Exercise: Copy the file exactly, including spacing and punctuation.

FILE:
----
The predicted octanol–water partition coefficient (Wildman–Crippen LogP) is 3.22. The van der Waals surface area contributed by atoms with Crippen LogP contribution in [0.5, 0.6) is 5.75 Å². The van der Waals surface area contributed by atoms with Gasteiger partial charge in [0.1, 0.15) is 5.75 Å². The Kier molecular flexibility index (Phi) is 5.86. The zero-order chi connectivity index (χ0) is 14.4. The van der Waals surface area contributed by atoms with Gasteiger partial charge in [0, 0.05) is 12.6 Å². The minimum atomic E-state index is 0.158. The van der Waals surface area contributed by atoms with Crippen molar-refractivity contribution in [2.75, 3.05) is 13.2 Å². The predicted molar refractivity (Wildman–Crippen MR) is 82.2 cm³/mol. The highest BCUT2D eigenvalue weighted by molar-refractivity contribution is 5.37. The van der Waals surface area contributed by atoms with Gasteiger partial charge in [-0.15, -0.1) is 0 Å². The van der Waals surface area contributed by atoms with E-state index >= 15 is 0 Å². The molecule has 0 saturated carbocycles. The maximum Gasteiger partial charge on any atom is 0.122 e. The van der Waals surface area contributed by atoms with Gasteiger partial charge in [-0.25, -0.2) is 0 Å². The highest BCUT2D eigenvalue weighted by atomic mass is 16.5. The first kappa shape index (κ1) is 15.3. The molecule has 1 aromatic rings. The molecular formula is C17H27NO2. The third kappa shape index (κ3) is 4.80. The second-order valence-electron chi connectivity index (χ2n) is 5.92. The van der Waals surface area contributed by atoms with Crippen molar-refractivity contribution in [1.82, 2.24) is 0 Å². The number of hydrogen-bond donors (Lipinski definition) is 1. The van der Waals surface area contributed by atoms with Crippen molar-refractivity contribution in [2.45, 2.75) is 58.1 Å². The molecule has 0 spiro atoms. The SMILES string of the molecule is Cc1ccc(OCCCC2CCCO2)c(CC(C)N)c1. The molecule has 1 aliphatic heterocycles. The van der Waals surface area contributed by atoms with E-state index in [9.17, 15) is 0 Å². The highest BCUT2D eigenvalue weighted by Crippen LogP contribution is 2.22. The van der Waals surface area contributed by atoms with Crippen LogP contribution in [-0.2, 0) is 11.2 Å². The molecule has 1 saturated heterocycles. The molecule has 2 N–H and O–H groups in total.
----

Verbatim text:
The predicted octanol–water partition coefficient (Wildman–Crippen LogP) is 3.22. The van der Waals surface area contributed by atoms with Crippen LogP contribution in [0.5, 0.6) is 5.75 Å². The van der Waals surface area contributed by atoms with Gasteiger partial charge in [0.1, 0.15) is 5.75 Å². The Kier molecular flexibility index (Phi) is 5.86. The zero-order chi connectivity index (χ0) is 14.4. The van der Waals surface area contributed by atoms with Gasteiger partial charge in [0, 0.05) is 12.6 Å². The minimum atomic E-state index is 0.158. The van der Waals surface area contributed by atoms with Crippen molar-refractivity contribution in [2.75, 3.05) is 13.2 Å². The predicted molar refractivity (Wildman–Crippen MR) is 82.2 cm³/mol. The highest BCUT2D eigenvalue weighted by molar-refractivity contribution is 5.37. The van der Waals surface area contributed by atoms with Gasteiger partial charge in [-0.15, -0.1) is 0 Å². The van der Waals surface area contributed by atoms with E-state index >= 15 is 0 Å². The molecule has 0 saturated carbocycles. The maximum Gasteiger partial charge on any atom is 0.122 e. The van der Waals surface area contributed by atoms with Gasteiger partial charge in [-0.25, -0.2) is 0 Å². The highest BCUT2D eigenvalue weighted by atomic mass is 16.5. The first kappa shape index (κ1) is 15.3. The molecule has 1 aromatic rings. The molecular formula is C17H27NO2. The third kappa shape index (κ3) is 4.80. The second-order valence-electron chi connectivity index (χ2n) is 5.92. The van der Waals surface area contributed by atoms with Crippen molar-refractivity contribution in [1.82, 2.24) is 0 Å². The number of hydrogen-bond donors (Lipinski definition) is 1. The van der Waals surface area contributed by atoms with Crippen molar-refractivity contribution in [2.45, 2.75) is 58.1 Å². The molecule has 0 spiro atoms. The SMILES string of the molecule is Cc1ccc(OCCCC2CCCO2)c(CC(C)N)c1. The molecule has 1 aliphatic heterocycles. The van der Waals surface area contributed by atoms with E-state index in [9.17, 15) is 0 Å². The highest BCUT2D eigenvalue weighted by Crippen LogP contribution is 2.22. The van der Waals surface area contributed by atoms with Crippen LogP contribution in [-0.2, 0) is 11.2 Å². The molecule has 1 saturated heterocycles. The molecule has 2 N–H and O–H groups in total.